Cristiano Ronaldo's Neo moment -- a stunning 2007-08 United season

Posted by Musa Okwonga

Alex Livesey/Getty ImagesCristiano Ronaldo, right, holds the European Cup, one of two trophies he bought to Old Trafford in the 2007-08 season.

Years later, it's still possible to disbelieve that Cristiano Ronaldo's 2007-08 season ever happened. Very few athletes are capable of putting together 12 consecutive months in which they are endlessly spectacular: cruising consistently at sporting altitude is the sign of true greatness. Tiger did it; Martina did it; so did Steffi, Magic, Bird, Jordan and Ronaldinho. But, for that one period of the calendar, it was all about Cristiano.

Ah, 2007-08: that was the year when people still referred to the Portugal forward as "the other Ronaldo", before he attained only-one-name-needed status (Cristiano or Ronaldo, depending on where you live). That's when Cristiano Ronaldo still remained some way short of the realm occupied by other Old Trafford legends, several steps behind the swift feet of George Best. By May, though, all belittling comparisons with the Northern Irish genius had quietly been withdrawn.

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Cristiano Ronaldo's rapid improvement had long been noted, but what he achieved in Manchester United's season -- one where they claimed a remarkable double of Premier League and Champions League -- was off the scale. It was like that scene at the end of The Matrix when Neo suddenly starts seeing a stream of cascading numbers. That scene when his enemies take a deep breath and think "Uh-oh, he's cracked the code, and he's going to take this knowledge out on every opponent he can find."

Every great athlete has a Neo Moment, after which they go on a terrifyingly remorseless streak. The Neo Moment is when he or she realises it is possible not only to attain but sustain a state of sheer, breathtaking brilliance. Of course, in the world of elite sport, prolonged periods of dominance aren't supposed to be possible. Thinking you can go out every week and decimate whoever crosses your path isn't just abnormal, it's illogical, like expecting sparks to fly downwards.

In theory, it's simple to have a Neo Moment. All that you have to do is contemplate a feat that most of your peers would think ridiculous, and then slowly, firmly believe that you are capable of it. Look, for example, at Tiger Woods. Before he arrived on the scene, it was unheard of for golfers to talk in terms of a "winning percentage": most professionals were delighted if they took home two or three trophies a year.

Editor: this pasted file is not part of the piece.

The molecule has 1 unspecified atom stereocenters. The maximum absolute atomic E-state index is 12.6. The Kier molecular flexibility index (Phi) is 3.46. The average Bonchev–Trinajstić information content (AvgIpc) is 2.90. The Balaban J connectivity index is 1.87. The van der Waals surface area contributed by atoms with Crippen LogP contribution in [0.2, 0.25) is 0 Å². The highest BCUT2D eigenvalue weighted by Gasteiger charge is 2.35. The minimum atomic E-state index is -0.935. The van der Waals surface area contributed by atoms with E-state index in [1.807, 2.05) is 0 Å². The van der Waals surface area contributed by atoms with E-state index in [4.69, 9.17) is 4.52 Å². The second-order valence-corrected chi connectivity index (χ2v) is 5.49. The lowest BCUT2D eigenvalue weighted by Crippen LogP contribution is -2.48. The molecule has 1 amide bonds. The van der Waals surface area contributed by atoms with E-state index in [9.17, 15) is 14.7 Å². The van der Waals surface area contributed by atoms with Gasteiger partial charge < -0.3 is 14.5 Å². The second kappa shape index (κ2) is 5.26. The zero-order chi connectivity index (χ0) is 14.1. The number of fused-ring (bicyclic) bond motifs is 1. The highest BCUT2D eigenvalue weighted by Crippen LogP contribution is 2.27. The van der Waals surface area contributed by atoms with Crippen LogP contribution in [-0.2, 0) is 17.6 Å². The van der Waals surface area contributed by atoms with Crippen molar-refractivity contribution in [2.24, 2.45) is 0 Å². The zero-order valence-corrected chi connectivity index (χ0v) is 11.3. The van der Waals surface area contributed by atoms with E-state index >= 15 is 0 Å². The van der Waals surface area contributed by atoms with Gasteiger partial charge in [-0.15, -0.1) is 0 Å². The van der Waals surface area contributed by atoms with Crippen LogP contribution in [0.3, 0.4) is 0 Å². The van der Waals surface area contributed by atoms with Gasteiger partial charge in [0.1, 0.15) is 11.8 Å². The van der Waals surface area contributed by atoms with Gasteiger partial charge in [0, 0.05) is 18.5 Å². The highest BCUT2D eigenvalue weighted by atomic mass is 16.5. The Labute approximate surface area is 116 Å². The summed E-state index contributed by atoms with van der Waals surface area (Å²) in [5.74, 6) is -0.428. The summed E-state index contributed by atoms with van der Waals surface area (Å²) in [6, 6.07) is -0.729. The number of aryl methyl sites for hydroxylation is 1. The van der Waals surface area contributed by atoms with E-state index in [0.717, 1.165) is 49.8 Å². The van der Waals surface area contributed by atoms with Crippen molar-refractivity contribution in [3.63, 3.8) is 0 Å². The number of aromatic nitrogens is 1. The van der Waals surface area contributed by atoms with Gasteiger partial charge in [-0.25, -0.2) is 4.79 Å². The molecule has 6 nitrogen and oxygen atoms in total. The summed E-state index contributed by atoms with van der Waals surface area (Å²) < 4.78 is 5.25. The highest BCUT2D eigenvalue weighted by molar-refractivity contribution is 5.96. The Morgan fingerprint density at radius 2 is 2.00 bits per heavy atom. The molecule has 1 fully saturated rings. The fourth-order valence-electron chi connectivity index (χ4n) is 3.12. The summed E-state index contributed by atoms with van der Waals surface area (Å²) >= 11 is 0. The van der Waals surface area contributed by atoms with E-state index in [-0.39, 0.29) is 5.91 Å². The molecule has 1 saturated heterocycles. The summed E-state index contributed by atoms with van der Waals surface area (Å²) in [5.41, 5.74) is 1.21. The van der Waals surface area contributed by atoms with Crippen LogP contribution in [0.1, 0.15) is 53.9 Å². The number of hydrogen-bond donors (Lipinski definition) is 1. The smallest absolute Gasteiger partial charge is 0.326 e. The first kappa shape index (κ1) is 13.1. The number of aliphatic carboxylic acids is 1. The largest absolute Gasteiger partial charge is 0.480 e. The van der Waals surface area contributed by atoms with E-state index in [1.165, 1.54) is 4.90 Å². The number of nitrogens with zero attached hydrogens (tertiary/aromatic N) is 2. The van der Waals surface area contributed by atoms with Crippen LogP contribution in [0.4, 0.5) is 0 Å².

But then Woods showed them that he would be very comfortable with a victory every single time he played. Cristiano has been doing something similar in each of his years at Real Madrid: he seems to expect to score every single game. In fact, given his frustration when he fails to hit the target, he finds it unacceptable when he doesn't.

Many will note, and rightly, that it's not as if Cristiano has done all this without help. Instead, he has had two teams designed entirely around his attacking talents. At Real, he is supplied by Isco and Angel di Maria, and before that he had Kaka and Mesut Ozil. At Manchester United, in 2007-08, he had Wayne Rooney and Carlos Tevez, and you would be hard pressed in the history of modern football to find two elite forwards who put in a season of more selfless work than these two. When you've got Rooney and Tevez running decoy for you, it's arguably hard not to deliver.

That said, it's remarkable just how much better Cristiano Ronaldo got, and how soon. Watch this video of his 42-goal season: at the beginning, he's patting his forehead in mild shock that he's scored with that part of his anatomy, and at the end of it he's soaring high above Roman traffic to score an away goal in the Stadio Olimpico.

His evolution was so quick that it took some people a great deal of time to realise he was no longer a mere winger -- but nor was he a striker, as that seemed too limited a word for what he was now doing: he was a true forward, or, more accurately, a force. As his confidence grew, so his goals became more audacious in concept and execution: he began the season with a humble header or two, and by the end was conjuring free-kicks whose movement through the air would have intrigued physicists.

Of course, the closing moments of this season would provide a couple of opportunities for humility. His two penalty misses in the Champions League -- one in the semi-final against Barcelona, the other against Chelsea in the final's shootout -- were a reminder for Cristiano Ronaldo that, no matter how much of a superman he was in 2007-08, he would need his team-mates to bail him out now and then.

Yet these were mere detours in his ascent. He, alongside Messi, is a player who will go down in history as one of the most decisive players of any era; and it was Manchester United's pride and privilege to witness him emerge as such.


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